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Red----Toe nailing is difficult a,especially over head.

Is there a reason the wall can not be built on the ground and dragged into position?

Often that is not an option in a basement----

Screws (gold ones,not black ones) will work for a partition wall----Square drive is easier to work than phillips---
Main reason is lack of room. I don't have a single area in my basement right now where I have room to lay down a wall, with the lumber, dricore and other supplies taking up most of the room. Could do it in the crawlspace but trying to get it out might be tricky. Even for putting up the walls in the crawlspace itself there's lot of stuff like pipes in the way. Second reason is the floor is very uneven. I have to measure and cut each stud individually and they will be different sizes! Trying to get this to be as straight as possible so dry walling will be easier, as it will be my first time doing that too once I get to that point.

As for the PT lumber, so I can't use the standard nails? What about if I get a framing nailer, would those nails work for the bottom too? I'm thinking I might just go that route to save some time. Given I have a whole basement to do it may be worthwhile. Then I have my garage which I'll do in a couple years. I'll just have to find another use for all those nails I bought. Now if I get a nailer will it be easy to toe nail with that or are they more designed to shoot the nails straight?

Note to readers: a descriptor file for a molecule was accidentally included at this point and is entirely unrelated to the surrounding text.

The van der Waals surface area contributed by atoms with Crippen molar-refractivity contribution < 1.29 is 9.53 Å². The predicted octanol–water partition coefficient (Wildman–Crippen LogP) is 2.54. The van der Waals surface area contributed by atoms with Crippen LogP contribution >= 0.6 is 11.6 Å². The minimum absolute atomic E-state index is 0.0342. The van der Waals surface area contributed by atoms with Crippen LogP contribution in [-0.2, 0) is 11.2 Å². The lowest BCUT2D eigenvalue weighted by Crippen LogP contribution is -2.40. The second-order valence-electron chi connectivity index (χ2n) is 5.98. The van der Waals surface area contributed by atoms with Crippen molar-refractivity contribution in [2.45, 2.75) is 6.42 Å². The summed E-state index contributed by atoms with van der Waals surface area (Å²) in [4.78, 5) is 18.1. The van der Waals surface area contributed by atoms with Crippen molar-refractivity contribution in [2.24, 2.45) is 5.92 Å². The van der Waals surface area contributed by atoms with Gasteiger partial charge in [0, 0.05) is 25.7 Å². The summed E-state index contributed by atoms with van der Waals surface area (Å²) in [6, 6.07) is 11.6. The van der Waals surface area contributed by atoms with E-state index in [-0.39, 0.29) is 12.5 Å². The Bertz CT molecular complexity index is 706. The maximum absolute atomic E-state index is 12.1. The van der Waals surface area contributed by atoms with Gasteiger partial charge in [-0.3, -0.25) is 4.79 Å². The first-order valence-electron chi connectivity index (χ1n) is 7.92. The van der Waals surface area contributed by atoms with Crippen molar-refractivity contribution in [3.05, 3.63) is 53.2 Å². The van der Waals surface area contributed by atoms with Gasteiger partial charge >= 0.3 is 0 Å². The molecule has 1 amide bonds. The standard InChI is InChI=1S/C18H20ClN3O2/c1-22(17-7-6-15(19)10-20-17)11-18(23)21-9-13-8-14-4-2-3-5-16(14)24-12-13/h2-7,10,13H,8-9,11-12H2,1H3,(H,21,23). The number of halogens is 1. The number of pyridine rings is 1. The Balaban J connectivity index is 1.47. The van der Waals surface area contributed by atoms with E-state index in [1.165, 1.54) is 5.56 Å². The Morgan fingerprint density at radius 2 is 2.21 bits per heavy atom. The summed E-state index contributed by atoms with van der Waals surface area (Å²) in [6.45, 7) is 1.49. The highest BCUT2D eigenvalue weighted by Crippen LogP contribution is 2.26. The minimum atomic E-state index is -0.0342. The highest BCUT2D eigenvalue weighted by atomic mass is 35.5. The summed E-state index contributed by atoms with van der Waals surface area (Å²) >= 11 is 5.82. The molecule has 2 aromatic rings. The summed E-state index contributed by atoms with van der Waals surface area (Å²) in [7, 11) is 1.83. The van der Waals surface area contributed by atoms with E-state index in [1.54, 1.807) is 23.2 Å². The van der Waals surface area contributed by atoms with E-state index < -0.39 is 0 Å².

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Old 03-16-2013, 01:49 PM   #21
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Is there a method to cross nailing? I seem to be no good at it.


if your using screws for framing and using a cordless drill dont worry about the clutch. you need all the torque of the tool.. if its drywall scrws where setting a screw too deep actually matters thats when a clutch is needed
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Old 03-16-2013, 01:53 PM   #22
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Is there a method to cross nailing? I seem to be no good at it.


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if I get a nailer will it be easy to toe nail with that or are they more designed to shoot the nails straight?